Literally the only saving grace is the author's love for old houses, which is bestowed upon Tara's incredibly beautiful sister Lucy to give her an ounce of personality. 'You can see past tomorrow and past yesterday, and you know that one day someone's going to step inside this house and thank God it stayed how it was'. Sadly, about the only plausible ending in the book is that the Chelsea townhouse is demolished, despite Lucy's Photographic Memory for Houses (Trademark) and great personal beauty.

The characters are paper thin, the plodding plot is glued together with a series of unlikely events, and the author's favourite word seems to be 'gulp'. If you can put up with all that for a lot of nudge-nudge references to the Rolling Stones and four completely predictable romances, then you're a braver reader than I (with more time on your hands)! ( )
  AdonisGuilfoyle | Oct 11, 2013 |
Take one big happy family; add some horses, a big country manor in Cornwall, plus doses of first love which doesn’t go easily. Shake it up and relocate to London; mix with rock’n’roll and serve with love again. This is the essential recipe for Eva Rice’s new novel, a thick and satisfying feel-good read.
It’s the story of Lucy and Tara, third and sixth of eight children in the Jupp family. Pa is a country vicar, Ma died some years ago. Lucy is a beauty who loves old buildings (Pevsner is her bible), whereas Tara can sing but prefers horses. Sneaking a ride on their neighbour’s steeds and becoming friends with poor little rich girl Matilda, the daughter of the Manor, will change Tara and Lucy’s lives forever, ending up with Tara becoming a pop star at seventeen in the ready-to-swing London of the early 1960s.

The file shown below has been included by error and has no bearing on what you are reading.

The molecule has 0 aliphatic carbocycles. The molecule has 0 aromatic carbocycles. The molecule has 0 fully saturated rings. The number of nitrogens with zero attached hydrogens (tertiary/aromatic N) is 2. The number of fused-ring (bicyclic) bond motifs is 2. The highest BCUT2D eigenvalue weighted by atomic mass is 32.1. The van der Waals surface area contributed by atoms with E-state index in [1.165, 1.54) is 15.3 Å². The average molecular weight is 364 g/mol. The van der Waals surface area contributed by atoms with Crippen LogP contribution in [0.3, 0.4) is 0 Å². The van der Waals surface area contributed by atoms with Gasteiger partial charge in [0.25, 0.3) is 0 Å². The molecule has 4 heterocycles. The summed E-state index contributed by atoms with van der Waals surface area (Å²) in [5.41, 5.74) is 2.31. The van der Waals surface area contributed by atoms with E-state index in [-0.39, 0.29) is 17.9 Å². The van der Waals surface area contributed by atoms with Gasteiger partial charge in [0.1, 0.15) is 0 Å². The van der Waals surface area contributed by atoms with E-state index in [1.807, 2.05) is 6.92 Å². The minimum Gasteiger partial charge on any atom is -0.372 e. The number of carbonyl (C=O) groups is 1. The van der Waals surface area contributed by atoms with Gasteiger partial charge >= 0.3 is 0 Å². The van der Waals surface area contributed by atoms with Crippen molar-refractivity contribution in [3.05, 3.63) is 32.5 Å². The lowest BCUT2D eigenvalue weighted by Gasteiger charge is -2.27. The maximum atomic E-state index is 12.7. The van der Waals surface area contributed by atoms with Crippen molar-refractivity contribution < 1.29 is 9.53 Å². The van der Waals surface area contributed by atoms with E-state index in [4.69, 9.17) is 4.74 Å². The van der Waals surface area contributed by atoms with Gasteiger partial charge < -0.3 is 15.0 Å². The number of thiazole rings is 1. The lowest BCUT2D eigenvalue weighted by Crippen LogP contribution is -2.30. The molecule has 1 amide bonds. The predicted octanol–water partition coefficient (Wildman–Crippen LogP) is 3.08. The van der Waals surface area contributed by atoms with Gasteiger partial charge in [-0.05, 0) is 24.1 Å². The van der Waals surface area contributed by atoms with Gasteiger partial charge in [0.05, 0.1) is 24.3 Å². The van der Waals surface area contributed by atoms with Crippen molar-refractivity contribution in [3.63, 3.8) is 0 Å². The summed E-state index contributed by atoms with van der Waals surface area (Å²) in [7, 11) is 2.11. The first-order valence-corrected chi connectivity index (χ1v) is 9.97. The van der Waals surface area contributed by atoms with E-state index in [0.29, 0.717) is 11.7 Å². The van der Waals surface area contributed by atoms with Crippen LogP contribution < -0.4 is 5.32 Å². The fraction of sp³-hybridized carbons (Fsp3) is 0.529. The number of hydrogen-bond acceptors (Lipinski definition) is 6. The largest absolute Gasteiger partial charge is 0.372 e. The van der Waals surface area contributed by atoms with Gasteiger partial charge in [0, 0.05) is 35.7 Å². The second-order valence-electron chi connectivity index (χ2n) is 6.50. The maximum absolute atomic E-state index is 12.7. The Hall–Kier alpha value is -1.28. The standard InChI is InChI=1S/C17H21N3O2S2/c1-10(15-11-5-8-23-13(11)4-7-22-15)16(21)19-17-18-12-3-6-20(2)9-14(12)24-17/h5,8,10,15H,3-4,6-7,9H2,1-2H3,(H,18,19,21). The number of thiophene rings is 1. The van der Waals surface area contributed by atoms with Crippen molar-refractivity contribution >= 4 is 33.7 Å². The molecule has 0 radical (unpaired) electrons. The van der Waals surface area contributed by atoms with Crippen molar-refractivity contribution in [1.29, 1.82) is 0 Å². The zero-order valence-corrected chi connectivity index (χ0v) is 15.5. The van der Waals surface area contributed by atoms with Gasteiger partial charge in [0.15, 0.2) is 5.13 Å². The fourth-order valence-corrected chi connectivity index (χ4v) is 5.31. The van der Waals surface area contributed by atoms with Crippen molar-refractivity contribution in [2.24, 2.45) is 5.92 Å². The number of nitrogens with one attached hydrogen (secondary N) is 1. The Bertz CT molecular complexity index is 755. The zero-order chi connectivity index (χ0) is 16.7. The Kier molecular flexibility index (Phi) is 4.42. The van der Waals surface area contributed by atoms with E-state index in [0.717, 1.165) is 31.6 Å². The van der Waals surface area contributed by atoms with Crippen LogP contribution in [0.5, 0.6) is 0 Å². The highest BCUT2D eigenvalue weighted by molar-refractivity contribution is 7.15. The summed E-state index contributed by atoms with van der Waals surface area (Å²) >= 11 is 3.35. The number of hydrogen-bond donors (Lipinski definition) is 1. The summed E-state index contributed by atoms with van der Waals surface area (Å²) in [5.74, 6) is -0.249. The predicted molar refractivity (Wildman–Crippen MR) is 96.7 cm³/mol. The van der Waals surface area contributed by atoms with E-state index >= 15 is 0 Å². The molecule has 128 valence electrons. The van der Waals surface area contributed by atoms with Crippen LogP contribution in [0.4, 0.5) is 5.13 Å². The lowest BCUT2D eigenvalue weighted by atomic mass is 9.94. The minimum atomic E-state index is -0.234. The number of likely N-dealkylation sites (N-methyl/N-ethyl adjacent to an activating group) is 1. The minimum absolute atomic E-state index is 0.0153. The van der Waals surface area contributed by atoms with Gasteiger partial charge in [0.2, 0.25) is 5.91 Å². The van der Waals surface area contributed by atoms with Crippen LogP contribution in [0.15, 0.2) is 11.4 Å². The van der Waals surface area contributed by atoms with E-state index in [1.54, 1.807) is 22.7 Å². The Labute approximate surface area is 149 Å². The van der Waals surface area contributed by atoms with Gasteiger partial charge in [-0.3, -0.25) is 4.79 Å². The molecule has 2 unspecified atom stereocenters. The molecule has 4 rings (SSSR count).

Lucy and Tara are strong young women who want to experience life in full. Lucy’s relationship with her husband may be troubled, but Tara’s coming of age and first real romance with photographer Digby, (obviously based on David Bailey) is fun. Matilda continues to feature too, becoming a mainstay in their lives.
This is a big-hearted novel about achieving your dreams, and while it may not spring any big surprises, the characters are rounded and compelling to read about. My only quibble was that it ended just as the 60s were about to really take off, and I’d have loved to read more.
( )
  gaskella | Apr 6, 2013 |
I adore Eva Rice's The Lost Art of Keeping Secrets, so I was rather excited when I discovered she had finally written another novel.

Something I would have liked to know before I read this: it 's a companion novel, an almost-sequel to The Lost Art of Keeping Secrets.
I was expecting characters from The Lost Art of Keeping Secrets to make subtle cameos, but not for one character to make a substantial appearance, nor for major events from the end of The Lost Art of Keeping Secrets to be discussed at such length. It's not a problem, because I've read The Lost Art of Keeping Secrets, I know what happens, but the unexpectedness of it was ... distracting. Once I got over that, I enjoyed this very much.